In the USA, the airline will accept purchases made after the security checkpoint because of the liquids rule. You can have liquids 3oz and under in a quart-sized bag at the checkpoint, and purchase larger bottles of liquid (eg, bottled water) after. Security does not enforce an airline's carry-on policy -- that's not their job.


3

It depends on the airline. Jet Blue makes no mention of airport shop items in their carry-on policy, but the United Airlines policy states that "a limited amount of duty-free merchandise or food purchased in the airport" doesn't count against the carry-on limit and the Delta policy doesn't count "food or drink purchased after clearing the security ...


3

Since it's a prescription ointment, it's not subject to the 100 ml / 3.4 fluid ounces rules anyway. Have the prescription label on it and clearly readable, and make sure the name matches the name on your boarding pass and in your passport, and you're fine. (This is more than you technically need because the rules just say "medications" but why give a ...


3

I don't think any airline would allow you to take that sword as carry-on luggage into the cabin with you. However, you should be able to check it in as luggage (but it may be considered oversize luggage, which may be an extra fee). Just be sure to pack it well (you can find info about packing actual swords as luggage online, which may be helpful).


2

I can tell you I have done this many times and have carried over 15kg in my coat that has 7 big pockets. I know this because as I was waiting in the queue in Poznan, there was a free scales (unlike UK airports) and I had an idea to see just exactly how much I had in there. The airline did not bat an eyelid.


2

A recent experience of mine: Manchester to Orlando, FL with Thomas Cook (large aircraft) with a carry-on luggage within the size limits they asked me to put it on the scales and since it was 12kgs (limit was 6kgs) I was forced to check it in (luckily my ticket included a 23kg allowance). The very same carry-on flying from Orlando, FL to Memphis, TN with ...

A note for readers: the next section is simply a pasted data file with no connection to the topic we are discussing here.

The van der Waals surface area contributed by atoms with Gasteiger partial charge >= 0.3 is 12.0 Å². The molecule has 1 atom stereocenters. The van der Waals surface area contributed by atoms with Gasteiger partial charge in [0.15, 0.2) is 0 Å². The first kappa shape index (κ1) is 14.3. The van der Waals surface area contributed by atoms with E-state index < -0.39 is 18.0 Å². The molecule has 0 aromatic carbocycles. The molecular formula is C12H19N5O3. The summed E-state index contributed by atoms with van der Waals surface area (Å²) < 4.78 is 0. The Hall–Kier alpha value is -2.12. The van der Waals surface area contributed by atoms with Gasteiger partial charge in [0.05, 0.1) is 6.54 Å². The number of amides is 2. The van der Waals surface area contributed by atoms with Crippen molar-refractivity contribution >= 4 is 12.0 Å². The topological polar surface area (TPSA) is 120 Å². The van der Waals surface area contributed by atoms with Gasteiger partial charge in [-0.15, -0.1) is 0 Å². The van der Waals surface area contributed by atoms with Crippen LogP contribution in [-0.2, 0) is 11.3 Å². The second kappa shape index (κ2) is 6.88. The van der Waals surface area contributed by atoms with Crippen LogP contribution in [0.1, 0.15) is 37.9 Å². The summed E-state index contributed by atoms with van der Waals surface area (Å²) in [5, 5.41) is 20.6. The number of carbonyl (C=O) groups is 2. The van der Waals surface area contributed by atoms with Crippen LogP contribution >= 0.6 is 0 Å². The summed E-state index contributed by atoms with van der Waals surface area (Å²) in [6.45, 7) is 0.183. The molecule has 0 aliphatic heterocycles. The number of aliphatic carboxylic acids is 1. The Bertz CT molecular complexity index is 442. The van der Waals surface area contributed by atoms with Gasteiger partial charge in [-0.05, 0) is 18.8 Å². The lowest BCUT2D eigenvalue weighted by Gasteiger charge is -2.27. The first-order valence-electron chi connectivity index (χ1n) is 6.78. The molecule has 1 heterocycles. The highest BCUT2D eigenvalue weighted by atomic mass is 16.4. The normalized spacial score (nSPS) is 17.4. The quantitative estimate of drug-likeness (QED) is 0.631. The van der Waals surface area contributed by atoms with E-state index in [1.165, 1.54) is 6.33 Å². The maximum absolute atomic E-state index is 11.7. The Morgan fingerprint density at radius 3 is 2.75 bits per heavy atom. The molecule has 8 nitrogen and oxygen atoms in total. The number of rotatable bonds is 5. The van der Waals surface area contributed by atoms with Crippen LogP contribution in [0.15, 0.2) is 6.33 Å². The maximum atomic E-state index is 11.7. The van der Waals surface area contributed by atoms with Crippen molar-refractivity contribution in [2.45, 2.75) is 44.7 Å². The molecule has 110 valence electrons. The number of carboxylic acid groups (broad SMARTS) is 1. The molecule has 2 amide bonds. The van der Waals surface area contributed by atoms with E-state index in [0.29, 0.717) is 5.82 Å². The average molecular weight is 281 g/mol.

2

It is not a problem with TSA. Last year, the only suitcase that was opened by the TSA was the one with a small bottle of sand. The airport was San Fransisco The destination was Europe


2

There is no bullet, powder or primer, therefore you are not carrying ammunition. Tapered brass cylinders are not on the prohibited list. Baggage x-ray won't care in the slightest - you can put 20 live 50BMG rounds (and the rifle) in your checked baggage and they won't care (assuming the USA). (If you really check an M-82 they might care a lot, but in the ...


2

The first thing you have to know is that United Break Guitars. I guess the morale of the story is that if you have a large instrument that you want to keep safe during a flight, get another seat for it and strap it in. I can tell you from a lot of reports that I read about smaller things like laptops and camera equipment that if you do not put it into a box ...


2

You could put it into a small cardboard box to prevent damage if you really want to check it. That would prevent it from spearing anything else too. Or wrap it in bubble wrap. Or just shove it inside a shoe etc. But I typically take a back-pack loaded with all kinds of cables and wires onto every flight. They make me take the laptop out, but that leaves ...


2

I've only flown with instruments within the US, not internationally. Checking instruments is allowed, but often involves extra fees for large instruments. That said, the first thing to do is call the airline, and ask their policy. Find out if they routinely allow you to carry it in the cabin (rare), or if you have to check it. And if you check it, do you ...


2

I don't know if the TSA also has weight or mass limits but the 3.4-fluid-ounce rule is a volume limit (more-or-less equivalent to 100 ml). In any case, it would seem that the container needs to be smaller than that, by volume. A mass in grams or even in ounces does not directly indicate that.


2

The prohibition applies to liquids, gels and aerosols. Since you describe the food as squidgy it will with very high probability be considered a gel and not pass. My advice is to take freeze dried camping foods in your hand luggage. Those are entirely dry and pass without any problems (source: I do this all the time).


1

General recommendation from the Musician's Union is to travel with it in the cabin - which may require you buying a second seat ticket. If you can't do this, then ensure you have a robust flight case with sufficient protection - remember if this is your pride and joy, you probably want it to arrive intact. You can typically take out extra insurance on ...


1

I measured the box in BSL and it was 21,2 x 41,2 x 58 cm. However, the 58 cm are not exact because firstly the box has two rounded rods at the bottom, which makes it slightly smaller at these points, but it's open to the top so this dimension won't matter to much I guess.